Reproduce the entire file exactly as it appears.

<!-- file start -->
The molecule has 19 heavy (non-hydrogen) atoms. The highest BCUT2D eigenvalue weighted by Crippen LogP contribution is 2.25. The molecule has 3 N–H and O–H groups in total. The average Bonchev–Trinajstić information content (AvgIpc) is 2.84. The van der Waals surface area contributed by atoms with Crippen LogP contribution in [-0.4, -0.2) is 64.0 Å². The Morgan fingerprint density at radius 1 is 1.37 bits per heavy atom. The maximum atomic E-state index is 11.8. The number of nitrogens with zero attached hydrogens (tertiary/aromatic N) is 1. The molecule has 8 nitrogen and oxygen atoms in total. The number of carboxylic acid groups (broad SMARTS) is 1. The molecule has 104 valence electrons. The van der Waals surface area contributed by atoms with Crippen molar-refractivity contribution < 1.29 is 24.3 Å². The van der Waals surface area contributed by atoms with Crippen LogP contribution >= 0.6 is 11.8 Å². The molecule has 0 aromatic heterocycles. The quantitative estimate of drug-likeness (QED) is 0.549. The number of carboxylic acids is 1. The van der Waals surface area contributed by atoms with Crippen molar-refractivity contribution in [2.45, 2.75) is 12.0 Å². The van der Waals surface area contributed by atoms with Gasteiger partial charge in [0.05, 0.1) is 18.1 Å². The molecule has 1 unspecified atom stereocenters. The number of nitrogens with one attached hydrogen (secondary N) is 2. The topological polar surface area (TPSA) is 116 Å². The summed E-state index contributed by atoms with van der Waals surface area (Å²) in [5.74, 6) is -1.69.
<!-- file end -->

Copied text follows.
The molecule has 19 heavy (non-hydrogen) atoms. The highest BCUT2D eigenvalue weighted by Crippen LogP contribution is 2.25. The molecule has 3 N–H and O–H groups in total. The average Bonchev–Trinajstić information content (AvgIpc) is 2.84. The van der Waals surface area contributed by atoms with Crippen LogP contribution in [-0.4, -0.2) is 64.0 Å². The Morgan fingerprint density at radius 1 is 1.37 bits per heavy atom. The maximum atomic E-state index is 11.8. The number of nitrogens with zero attached hydrogens (tertiary/aromatic N) is 1. The molecule has 8 nitrogen and oxygen atoms in total. The number of carboxylic acid groups (broad SMARTS) is 1. The molecule has 104 valence electrons. The van der Waals surface area contributed by atoms with Crippen molar-refractivity contribution < 1.29 is 24.3 Å². The van der Waals surface area contributed by atoms with Crippen LogP contribution >= 0.6 is 11.8 Å². The molecule has 0 aromatic heterocycles. The quantitative estimate of drug-likeness (QED) is 0.549. The number of carboxylic acids is 1. The van der Waals surface area contributed by atoms with Crippen molar-refractivity contribution in [2.45, 2.75) is 12.0 Å². The van der Waals surface area contributed by atoms with Gasteiger partial charge in [0.05, 0.1) is 18.1 Å². The molecule has 1 unspecified atom stereocenters. The number of nitrogens with one attached hydrogen (secondary N) is 2. The topological polar surface area (TPSA) is 116 Å². The summed E-state index contributed by atoms with van der Waals surface area (Å²) in [5.74, 6) is -1.69.